Publication Type

Report

Publication Date

6-2015

Abstract

A maritime analogue to the silk road running through Central Asia, the Indonesian archipelago was a key ancient trade route linking Chinese goods to markets in India and farther west into the Mediterranean. Its cosmopolitan ports attracted significant numbers of Arab, Indian and Chinese merchants and holy men and fostered the exchange of goods as well as cultural and religious ideas. Cultural appropriation had a clear Indian bias. Starting in the early eighth century, the various islands saw the rise and fall of several Indianised Buddhist and Hindu kingdoms, including Mataram, Singhasari and Majapahit in east Java and Srivijaya in Sumatra. Islam, which now forms the majority religion of modern Indonesia, also came with Indian merchants from Gujarat and the Coromandel Coast. Several mainstays of Indonesian culture, such as its religious architecture, traditional dances and use of Indian epics in the wayang, belie strong Indic influences.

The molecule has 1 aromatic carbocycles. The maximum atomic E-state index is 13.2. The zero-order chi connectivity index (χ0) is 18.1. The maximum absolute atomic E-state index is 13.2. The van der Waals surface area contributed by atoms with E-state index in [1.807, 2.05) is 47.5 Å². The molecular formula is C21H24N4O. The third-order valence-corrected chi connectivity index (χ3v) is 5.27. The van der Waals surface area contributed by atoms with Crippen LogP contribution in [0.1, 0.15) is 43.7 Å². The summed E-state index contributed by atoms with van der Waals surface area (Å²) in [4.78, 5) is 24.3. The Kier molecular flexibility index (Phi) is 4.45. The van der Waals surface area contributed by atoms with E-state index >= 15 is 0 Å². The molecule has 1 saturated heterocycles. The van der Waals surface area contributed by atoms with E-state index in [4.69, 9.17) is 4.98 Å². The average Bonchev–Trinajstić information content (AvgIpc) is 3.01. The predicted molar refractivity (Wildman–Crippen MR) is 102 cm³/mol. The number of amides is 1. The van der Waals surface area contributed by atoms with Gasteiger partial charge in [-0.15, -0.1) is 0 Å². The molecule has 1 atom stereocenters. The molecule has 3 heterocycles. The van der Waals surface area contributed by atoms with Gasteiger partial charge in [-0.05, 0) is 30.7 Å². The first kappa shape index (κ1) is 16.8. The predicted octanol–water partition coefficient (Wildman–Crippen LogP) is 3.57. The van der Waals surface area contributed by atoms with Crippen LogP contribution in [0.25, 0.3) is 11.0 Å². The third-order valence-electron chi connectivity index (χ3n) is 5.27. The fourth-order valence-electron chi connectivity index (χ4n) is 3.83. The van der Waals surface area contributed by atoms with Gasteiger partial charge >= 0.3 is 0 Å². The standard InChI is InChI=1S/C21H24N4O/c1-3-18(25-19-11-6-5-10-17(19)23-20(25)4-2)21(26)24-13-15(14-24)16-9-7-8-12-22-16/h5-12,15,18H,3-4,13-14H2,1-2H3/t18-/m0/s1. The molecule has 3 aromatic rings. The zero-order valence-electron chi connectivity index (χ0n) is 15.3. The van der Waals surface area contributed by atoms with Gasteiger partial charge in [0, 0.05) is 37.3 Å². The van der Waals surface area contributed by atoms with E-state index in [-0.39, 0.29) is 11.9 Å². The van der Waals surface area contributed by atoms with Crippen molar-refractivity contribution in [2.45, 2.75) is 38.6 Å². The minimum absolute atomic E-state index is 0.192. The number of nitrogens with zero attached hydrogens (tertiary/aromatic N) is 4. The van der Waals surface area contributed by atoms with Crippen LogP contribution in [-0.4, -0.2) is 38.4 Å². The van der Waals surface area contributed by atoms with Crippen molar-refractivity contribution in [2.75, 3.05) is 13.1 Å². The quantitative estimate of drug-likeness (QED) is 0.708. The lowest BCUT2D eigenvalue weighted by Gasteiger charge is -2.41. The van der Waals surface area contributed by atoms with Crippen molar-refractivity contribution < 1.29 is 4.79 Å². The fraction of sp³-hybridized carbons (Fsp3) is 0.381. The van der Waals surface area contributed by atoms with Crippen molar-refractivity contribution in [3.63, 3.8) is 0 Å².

Keywords

Indonesia, Culture, Development

Discipline

Asian History | Asian Studies

Publication

Published

First Page

1

Last Page

21

Publisher

Institute for Societal Leadership

City or Country

Singapore

Embargo Period

1-25-2017

Copyright Owner and License

Singapore Management University

Creative Commons License

Creative Commons Attribution-Noncommercial-No Derivative Works 4.0 License
This work is licensed under a Creative Commons Attribution-Noncommercial-No Derivative Works 4.0 License.

Additional URL

http://isl.smu.edu.sg/CIL

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